Thinking one for frame, one for parts, and a brush
One of my best tools for that is called: A rag.

Other than the obvious (wrenches and stuff so deal with changing tires) just buy things as you discover you need them. In my experience someone new to a hobby (not just cycling) who buys a bunch of stuff in anticipation of needed it will end up with a bunch of stuff they never use hanging around.
 

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A bicycle work stand: I use mine even when I just wash my bicycle. But some sort of stand or hanger is absolutely preferred when working on a bicycle. There are also many DIY work stand solutions as well.
Due to budget constraints, I just use the trunk mounted bike rack on my car... it works, I've done entire rebuilds from the frame up that way. :)
 

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What I carry with my ride is the following:

1. Spare tube
2. 2 tire levers
3. Multitool with hex and philips screw driver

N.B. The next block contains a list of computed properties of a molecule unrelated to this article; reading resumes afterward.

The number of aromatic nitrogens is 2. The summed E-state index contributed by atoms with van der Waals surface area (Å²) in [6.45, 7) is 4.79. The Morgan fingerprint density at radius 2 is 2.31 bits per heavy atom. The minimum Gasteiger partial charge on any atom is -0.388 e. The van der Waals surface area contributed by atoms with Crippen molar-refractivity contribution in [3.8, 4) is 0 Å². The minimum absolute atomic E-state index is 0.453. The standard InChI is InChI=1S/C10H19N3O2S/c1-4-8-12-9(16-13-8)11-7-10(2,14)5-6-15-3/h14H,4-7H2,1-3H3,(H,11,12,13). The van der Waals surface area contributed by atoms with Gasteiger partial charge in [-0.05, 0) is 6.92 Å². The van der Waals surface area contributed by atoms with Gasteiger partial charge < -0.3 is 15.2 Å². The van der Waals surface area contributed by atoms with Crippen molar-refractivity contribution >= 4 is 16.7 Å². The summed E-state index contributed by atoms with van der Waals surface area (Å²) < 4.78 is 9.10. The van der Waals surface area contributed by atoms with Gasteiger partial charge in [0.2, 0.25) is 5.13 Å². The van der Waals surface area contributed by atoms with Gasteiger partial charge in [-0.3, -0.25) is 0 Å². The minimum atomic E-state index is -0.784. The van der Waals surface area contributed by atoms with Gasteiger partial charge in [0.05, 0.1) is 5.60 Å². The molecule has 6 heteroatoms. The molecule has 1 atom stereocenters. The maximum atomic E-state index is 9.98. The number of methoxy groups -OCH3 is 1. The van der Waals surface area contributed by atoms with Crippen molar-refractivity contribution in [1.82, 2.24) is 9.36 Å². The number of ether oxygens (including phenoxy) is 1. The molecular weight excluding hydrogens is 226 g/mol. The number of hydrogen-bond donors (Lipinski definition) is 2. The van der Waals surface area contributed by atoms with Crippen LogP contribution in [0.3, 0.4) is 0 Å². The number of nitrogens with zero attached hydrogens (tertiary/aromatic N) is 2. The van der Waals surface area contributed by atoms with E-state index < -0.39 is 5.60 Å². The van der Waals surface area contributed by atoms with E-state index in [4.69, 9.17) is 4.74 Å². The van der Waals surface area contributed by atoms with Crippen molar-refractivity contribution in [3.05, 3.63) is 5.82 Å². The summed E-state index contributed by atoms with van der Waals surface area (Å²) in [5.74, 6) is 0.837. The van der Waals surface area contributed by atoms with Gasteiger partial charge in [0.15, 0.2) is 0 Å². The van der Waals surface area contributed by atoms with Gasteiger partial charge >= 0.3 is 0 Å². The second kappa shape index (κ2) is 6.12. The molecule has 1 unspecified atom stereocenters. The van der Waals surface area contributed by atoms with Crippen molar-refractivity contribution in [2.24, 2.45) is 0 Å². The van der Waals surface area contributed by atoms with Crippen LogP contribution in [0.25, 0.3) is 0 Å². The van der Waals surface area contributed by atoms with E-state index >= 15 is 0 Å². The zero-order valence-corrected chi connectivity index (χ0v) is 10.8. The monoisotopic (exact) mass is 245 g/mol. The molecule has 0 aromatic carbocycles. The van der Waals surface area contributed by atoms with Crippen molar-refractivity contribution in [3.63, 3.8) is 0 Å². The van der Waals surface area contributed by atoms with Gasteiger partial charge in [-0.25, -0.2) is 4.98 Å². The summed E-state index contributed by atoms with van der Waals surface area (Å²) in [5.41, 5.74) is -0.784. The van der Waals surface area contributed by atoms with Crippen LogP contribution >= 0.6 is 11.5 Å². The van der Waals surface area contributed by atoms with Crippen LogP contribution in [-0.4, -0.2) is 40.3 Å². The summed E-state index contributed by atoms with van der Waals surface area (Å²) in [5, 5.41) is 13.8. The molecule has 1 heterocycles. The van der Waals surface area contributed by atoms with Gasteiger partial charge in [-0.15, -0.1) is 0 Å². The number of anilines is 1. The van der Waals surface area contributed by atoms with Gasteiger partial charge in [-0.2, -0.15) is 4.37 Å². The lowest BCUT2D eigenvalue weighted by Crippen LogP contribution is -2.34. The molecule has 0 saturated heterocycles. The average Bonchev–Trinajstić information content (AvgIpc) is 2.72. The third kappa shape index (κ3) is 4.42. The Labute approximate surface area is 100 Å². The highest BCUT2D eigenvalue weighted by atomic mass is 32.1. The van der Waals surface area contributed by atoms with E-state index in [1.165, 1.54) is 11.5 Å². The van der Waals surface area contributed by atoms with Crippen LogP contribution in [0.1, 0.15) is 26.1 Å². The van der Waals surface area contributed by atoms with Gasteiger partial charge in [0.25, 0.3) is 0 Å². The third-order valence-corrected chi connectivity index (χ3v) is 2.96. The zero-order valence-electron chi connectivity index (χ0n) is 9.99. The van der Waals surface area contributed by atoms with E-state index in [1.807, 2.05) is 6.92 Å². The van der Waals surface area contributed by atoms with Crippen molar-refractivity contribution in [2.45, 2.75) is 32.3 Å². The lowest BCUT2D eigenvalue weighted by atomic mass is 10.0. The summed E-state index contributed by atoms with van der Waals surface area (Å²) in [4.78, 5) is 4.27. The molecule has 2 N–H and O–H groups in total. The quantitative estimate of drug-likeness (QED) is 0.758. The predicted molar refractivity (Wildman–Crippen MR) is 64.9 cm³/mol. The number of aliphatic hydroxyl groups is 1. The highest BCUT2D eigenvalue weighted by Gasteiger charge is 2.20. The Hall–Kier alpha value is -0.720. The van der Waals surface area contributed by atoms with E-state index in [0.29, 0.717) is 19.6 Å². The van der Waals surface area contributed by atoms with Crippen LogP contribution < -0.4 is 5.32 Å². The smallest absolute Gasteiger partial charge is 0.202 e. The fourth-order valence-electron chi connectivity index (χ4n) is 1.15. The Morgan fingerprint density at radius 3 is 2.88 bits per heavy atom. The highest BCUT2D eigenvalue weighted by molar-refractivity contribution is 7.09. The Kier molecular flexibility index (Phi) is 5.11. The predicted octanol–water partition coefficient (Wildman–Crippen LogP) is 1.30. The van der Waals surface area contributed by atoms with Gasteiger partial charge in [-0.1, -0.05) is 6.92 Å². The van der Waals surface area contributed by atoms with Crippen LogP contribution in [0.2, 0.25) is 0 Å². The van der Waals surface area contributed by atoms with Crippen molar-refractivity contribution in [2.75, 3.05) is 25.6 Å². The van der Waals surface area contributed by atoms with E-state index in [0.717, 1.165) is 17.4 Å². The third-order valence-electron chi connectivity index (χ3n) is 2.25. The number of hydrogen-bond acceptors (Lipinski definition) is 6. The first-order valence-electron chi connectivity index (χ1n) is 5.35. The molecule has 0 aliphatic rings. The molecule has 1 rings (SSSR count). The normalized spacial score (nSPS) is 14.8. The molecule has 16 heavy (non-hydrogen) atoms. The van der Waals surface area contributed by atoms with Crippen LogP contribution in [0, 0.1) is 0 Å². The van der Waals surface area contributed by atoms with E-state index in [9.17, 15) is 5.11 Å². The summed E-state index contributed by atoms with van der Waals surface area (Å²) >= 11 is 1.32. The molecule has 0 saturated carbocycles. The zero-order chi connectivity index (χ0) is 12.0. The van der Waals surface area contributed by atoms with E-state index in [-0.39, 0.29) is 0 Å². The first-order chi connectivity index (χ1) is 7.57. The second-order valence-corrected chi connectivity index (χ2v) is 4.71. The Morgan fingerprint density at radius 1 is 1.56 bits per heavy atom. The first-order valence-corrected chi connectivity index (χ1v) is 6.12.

4. Tire patch
5. 2 CO2 canisters and CO2 inflator

What I have at home to tune my bike

1. Chain tool to install new or modify chain length
2. Bicycle pump with pressure indicator
3. rear cassette remover
4. Spoke adjuster to true the wheel
5. Different sized wrenches
 

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After a year and half of riding, the most used tools for me have been (importance in descending order):

Floor pump
Bike repair stand
Set of allen keys
Pedal wrench
Cassette swap tools (chainwhip+lockring tool)
Torx T25 screwdriver (if you have ISO rotor compatible disc brake bikes)
Cable/housing cutter with crimper
Small wrench
Chain tool
Various sized philips+flathead screwdrivers
Hammer (LRMT - Last Resort MustHave Tool)

I also have other fancy tools, but they get seldom use (a good thing).
 

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I have special tools for nearly everything- building bikes and wheels and also welding and machining. I've machined simple parts for many of my bikes.